Meaningful, immediate participation in the arts is a belief shared by the experimental theatre company Theater Mitu and Bill Bragin, the new executive artistic director of the NYUAD Arts Center.



By Clare Dight

Bragin, who joined the university from the Lincoln Center of Performing Arts in New York in December, is charged with strengthening community ties on NYUAD’s new Saadiyat campus and with the city and the wider region, through a strong and varied arts programme that will be multidisciplinary, compelling and (whisper it) fun.

“Fun is important,” Bragin tells me. “Sometimes there’s a sense that the performing arts are just about education or enlightenment or elevation and that is part of it, and there will be certain programmes [at the Arts Center] that will be about that, but that also doesn’t mean that it won’t be fun.”

What interests Bragin is not the distinction between “high” arts and the popular arts but making excuses for everyone to come ­together. “Part of the mission is to enliven the campus,” he says, and to create natural meeting places; at the end of this month, the East Plaza in front of the Arts Center will host Just A Band, the well-known music and art collective from Kenya.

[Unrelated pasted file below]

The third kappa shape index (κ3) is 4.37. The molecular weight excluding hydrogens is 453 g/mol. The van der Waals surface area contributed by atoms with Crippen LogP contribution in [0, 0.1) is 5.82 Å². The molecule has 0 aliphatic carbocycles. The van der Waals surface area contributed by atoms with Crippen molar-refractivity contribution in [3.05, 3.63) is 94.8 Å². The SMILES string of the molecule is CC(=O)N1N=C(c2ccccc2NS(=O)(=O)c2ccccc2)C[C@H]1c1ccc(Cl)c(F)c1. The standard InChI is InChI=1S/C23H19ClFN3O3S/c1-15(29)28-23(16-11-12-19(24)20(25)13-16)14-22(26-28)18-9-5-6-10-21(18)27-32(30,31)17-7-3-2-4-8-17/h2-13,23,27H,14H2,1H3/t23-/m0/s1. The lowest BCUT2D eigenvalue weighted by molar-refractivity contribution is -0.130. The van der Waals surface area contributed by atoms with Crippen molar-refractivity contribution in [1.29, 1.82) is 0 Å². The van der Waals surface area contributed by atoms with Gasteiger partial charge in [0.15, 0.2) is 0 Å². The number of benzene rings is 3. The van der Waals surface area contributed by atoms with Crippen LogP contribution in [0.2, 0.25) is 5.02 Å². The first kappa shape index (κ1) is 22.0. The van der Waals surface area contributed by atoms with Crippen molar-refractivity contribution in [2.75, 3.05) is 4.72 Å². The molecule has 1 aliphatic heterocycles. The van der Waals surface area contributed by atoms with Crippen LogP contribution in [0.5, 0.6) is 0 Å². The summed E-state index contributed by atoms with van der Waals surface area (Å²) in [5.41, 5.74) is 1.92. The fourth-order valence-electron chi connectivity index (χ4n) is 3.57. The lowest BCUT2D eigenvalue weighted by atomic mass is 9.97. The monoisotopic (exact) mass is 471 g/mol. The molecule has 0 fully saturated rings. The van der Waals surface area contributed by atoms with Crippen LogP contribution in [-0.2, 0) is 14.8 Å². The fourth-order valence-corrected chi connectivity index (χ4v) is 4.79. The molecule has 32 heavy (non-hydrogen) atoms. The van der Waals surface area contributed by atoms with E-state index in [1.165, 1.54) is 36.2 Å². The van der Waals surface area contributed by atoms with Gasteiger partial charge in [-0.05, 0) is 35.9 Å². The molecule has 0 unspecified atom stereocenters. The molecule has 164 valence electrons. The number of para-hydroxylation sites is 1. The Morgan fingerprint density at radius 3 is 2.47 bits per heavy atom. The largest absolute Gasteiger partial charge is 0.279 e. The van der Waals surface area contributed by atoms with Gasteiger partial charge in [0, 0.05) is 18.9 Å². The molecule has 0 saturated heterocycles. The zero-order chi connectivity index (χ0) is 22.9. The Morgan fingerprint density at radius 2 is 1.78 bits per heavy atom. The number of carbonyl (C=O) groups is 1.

“You come together to dance and party with your neighbours and meet new people because there is just something that happens when you chance upon people in a crowd that helps to build connections,” Bragin says.

As you might expect, the partying serves a higher purpose. As well as drawing a diverse crowd of people from campus and beyond, the presence of Just A Band builds on academic faculty and student interests in a way that has a wider intellectual resonance.

“There is a whole movement now about Afrofuturism, a conversation globally about artists from African-American heritage who are drawing on science fiction aesthetics and redefining what the images are of what it means to be African. [Just A Band] are very much in that ­conversation.”

Bragin has been impressed by the warmth of the welcome he’s received in Abu Dhabi, a place that he believes is unique for its mix of people from so many different ethnicities and walks of life.

His hope is that the university’s Arts Center, the NYUAD Institute’s lecture programme and faculty and student events create a blueprint for the Saadiyat cultural project. “Part of the attraction is to be part of this project to make culture a central component of Abu Dhabi’s identity. And to be here at the beginning before the Louvre opens up, before the Guggenheim opens up, to set the parameters for what that might mean, that’s a unique ­opportunity.”